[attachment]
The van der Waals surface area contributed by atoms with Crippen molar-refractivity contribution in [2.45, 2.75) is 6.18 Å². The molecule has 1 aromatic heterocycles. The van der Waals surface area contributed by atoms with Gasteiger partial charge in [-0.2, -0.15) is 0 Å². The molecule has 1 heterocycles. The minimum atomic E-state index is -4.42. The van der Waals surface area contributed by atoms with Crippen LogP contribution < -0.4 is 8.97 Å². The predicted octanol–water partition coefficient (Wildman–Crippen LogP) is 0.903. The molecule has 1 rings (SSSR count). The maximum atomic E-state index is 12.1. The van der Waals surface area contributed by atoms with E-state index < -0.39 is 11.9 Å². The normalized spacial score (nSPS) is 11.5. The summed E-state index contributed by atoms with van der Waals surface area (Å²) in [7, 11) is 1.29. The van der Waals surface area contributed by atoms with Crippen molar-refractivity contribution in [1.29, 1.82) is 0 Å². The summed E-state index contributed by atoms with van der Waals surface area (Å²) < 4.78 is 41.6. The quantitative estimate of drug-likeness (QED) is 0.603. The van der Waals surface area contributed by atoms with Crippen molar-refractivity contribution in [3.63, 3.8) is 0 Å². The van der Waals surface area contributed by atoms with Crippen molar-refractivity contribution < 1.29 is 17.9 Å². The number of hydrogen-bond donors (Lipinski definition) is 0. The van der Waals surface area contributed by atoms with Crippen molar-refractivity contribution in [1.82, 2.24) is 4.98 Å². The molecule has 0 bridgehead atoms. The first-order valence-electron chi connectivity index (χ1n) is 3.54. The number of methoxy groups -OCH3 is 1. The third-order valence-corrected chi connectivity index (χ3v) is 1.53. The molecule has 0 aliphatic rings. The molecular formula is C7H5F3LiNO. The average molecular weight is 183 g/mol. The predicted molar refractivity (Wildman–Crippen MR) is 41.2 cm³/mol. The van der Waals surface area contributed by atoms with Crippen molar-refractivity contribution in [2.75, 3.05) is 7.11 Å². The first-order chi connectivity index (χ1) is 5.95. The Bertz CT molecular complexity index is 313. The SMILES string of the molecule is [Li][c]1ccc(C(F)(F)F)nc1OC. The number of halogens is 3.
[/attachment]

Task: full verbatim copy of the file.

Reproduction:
The van der Waals surface area contributed by atoms with Crippen molar-refractivity contribution in [2.45, 2.75) is 6.18 Å². The molecule has 1 aromatic heterocycles. The van der Waals surface area contributed by atoms with Gasteiger partial charge in [-0.2, -0.15) is 0 Å². The molecule has 1 heterocycles. The minimum atomic E-state index is -4.42. The van der Waals surface area contributed by atoms with Crippen LogP contribution < -0.4 is 8.97 Å². The predicted octanol–water partition coefficient (Wildman–Crippen LogP) is 0.903. The molecule has 1 rings (SSSR count). The maximum atomic E-state index is 12.1. The van der Waals surface area contributed by atoms with E-state index < -0.39 is 11.9 Å². The normalized spacial score (nSPS) is 11.5. The summed E-state index contributed by atoms with van der Waals surface area (Å²) in [7, 11) is 1.29. The van der Waals surface area contributed by atoms with Crippen molar-refractivity contribution in [1.29, 1.82) is 0 Å². The summed E-state index contributed by atoms with van der Waals surface area (Å²) < 4.78 is 41.6. The quantitative estimate of drug-likeness (QED) is 0.603. The van der Waals surface area contributed by atoms with Crippen molar-refractivity contribution in [3.63, 3.8) is 0 Å². The van der Waals surface area contributed by atoms with Crippen molar-refractivity contribution < 1.29 is 17.9 Å². The number of hydrogen-bond donors (Lipinski definition) is 0. The van der Waals surface area contributed by atoms with Crippen molar-refractivity contribution in [1.82, 2.24) is 4.98 Å². The molecule has 0 bridgehead atoms. The first-order valence-electron chi connectivity index (χ1n) is 3.54. The number of methoxy groups -OCH3 is 1. The third-order valence-corrected chi connectivity index (χ3v) is 1.53. The molecule has 0 aliphatic rings. The molecular formula is C7H5F3LiNO. The average molecular weight is 183 g/mol. The predicted molar refractivity (Wildman–Crippen MR) is 41.2 cm³/mol. The van der Waals surface area contributed by atoms with Crippen molar-refractivity contribution in [2.75, 3.05) is 7.11 Å². The first-order chi connectivity index (χ1) is 5.95. The Bertz CT molecular complexity index is 313. The SMILES string of the molecule is [Li][c]1ccc(C(F)(F)F)nc1OC. The number of halogens is 3.